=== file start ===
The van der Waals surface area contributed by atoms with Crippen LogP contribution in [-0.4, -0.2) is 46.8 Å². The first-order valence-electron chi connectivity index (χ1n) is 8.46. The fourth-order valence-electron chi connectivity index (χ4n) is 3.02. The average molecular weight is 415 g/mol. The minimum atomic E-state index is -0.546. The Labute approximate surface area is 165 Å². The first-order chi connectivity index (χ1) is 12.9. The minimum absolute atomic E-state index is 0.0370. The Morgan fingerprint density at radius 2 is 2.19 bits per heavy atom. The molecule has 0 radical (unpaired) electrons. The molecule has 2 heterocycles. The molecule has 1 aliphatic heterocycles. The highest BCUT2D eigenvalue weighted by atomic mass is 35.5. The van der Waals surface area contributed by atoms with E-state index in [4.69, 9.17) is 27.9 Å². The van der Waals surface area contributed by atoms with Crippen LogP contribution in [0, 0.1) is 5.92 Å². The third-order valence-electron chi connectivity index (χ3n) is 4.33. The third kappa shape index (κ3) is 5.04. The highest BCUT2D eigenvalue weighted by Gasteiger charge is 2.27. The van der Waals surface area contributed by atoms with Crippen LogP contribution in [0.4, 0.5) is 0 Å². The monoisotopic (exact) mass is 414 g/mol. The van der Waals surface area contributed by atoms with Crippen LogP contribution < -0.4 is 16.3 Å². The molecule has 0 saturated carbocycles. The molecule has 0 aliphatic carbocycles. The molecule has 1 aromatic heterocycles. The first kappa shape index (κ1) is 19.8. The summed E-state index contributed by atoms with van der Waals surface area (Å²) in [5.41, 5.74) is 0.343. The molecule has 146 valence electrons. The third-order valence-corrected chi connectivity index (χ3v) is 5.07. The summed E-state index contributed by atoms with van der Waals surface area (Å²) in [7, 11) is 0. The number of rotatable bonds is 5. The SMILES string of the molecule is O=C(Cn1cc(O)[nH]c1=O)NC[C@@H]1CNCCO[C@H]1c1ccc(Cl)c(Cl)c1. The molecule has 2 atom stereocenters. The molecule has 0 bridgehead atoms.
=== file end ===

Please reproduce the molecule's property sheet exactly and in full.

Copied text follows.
The van der Waals surface area contributed by atoms with Crippen LogP contribution in [-0.4, -0.2) is 46.8 Å². The first-order valence-electron chi connectivity index (χ1n) is 8.46. The fourth-order valence-electron chi connectivity index (χ4n) is 3.02. The average molecular weight is 415 g/mol. The minimum atomic E-state index is -0.546. The Labute approximate surface area is 165 Å². The first-order chi connectivity index (χ1) is 12.9. The minimum absolute atomic E-state index is 0.0370. The Morgan fingerprint density at radius 2 is 2.19 bits per heavy atom. The molecule has 0 radical (unpaired) electrons. The molecule has 2 heterocycles. The molecule has 1 aliphatic heterocycles. The highest BCUT2D eigenvalue weighted by atomic mass is 35.5. The van der Waals surface area contributed by atoms with E-state index in [4.69, 9.17) is 27.9 Å². The van der Waals surface area contributed by atoms with Crippen LogP contribution in [0, 0.1) is 5.92 Å². The third-order valence-electron chi connectivity index (χ3n) is 4.33. The third kappa shape index (κ3) is 5.04. The highest BCUT2D eigenvalue weighted by Gasteiger charge is 2.27. The van der Waals surface area contributed by atoms with Crippen LogP contribution in [0.4, 0.5) is 0 Å². The monoisotopic (exact) mass is 414 g/mol. The van der Waals surface area contributed by atoms with Crippen LogP contribution < -0.4 is 16.3 Å². The molecule has 0 saturated carbocycles. The molecule has 0 aliphatic carbocycles. The molecule has 1 aromatic heterocycles. The first kappa shape index (κ1) is 19.8. The summed E-state index contributed by atoms with van der Waals surface area (Å²) in [5.41, 5.74) is 0.343. The molecule has 146 valence electrons. The third-order valence-corrected chi connectivity index (χ3v) is 5.07. The summed E-state index contributed by atoms with van der Waals surface area (Å²) in [7, 11) is 0. The number of rotatable bonds is 5. The SMILES string of the molecule is O=C(Cn1cc(O)[nH]c1=O)NC[C@@H]1CNCCO[C@H]1c1ccc(Cl)c(Cl)c1. The molecule has 2 atom stereocenters. The molecule has 0 bridgehead atoms.